Four months after the ruling Likud party led a voter intimidation campaign against Palestinian voters, the government body responsible for ensuring free and fair elections says it hasn't made any changes to its process. With just a few weeks before Israeli citizens head back to the polls for the second time this year, the government body responsible for supervising and regulating elections in Israel said it has not drawn any lessons and has not implemented any changes to prevent the repeat of a voter intimidation campaign that targeted Arab Palestinian voters in early 2019. [tmwinpost] On April 9, 2019, Election Day, a settler-aligned…

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  • Likud attempts to intimidate Palestinian voters with hidden ballot cams

    Poll workers from the Likud party are using hidden cameras to record Palestinian voters as they head to the polls on Election Day. The goal? To intimidate Arab citizens and make sure they stay home.  Members of the ruling Likud party placed at least 1,200 hidden cameras on poll workers across Palestinian towns and villages in Israel on Election Day Tuesday. Likud members said the goal was to prevent electoral fraud. [tmwinpost] Israeli police immediately detained a number of poll workers, taking them in for interrogation, while the Central Elections Committee released a statement clarifying that poll workers cannot photograph or record…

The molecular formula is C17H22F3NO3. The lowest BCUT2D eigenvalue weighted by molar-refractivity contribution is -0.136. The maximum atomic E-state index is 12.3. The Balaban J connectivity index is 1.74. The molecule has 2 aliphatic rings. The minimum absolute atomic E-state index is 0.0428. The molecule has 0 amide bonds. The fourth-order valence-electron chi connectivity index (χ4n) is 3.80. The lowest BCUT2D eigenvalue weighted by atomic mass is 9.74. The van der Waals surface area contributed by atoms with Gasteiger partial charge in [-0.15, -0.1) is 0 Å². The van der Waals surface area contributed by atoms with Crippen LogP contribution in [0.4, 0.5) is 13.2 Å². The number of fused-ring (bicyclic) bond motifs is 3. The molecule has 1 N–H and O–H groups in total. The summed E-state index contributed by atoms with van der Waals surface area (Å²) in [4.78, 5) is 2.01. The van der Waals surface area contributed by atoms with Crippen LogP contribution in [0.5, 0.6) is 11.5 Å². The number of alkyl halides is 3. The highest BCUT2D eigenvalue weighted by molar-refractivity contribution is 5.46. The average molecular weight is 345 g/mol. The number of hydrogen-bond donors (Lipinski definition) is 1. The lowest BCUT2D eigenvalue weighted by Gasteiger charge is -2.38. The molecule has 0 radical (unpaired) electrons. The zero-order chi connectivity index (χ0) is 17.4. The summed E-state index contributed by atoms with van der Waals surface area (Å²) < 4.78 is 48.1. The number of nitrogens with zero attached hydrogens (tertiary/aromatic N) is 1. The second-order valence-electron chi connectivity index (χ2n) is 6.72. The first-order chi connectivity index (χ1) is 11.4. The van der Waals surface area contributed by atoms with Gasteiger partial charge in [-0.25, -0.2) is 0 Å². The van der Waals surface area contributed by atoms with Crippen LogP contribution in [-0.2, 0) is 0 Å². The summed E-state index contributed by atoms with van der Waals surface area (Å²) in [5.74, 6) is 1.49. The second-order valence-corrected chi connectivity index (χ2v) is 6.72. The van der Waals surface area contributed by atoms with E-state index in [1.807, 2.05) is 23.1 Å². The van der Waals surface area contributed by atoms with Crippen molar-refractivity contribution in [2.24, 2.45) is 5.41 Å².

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  • There is no good vote in a paralyzed society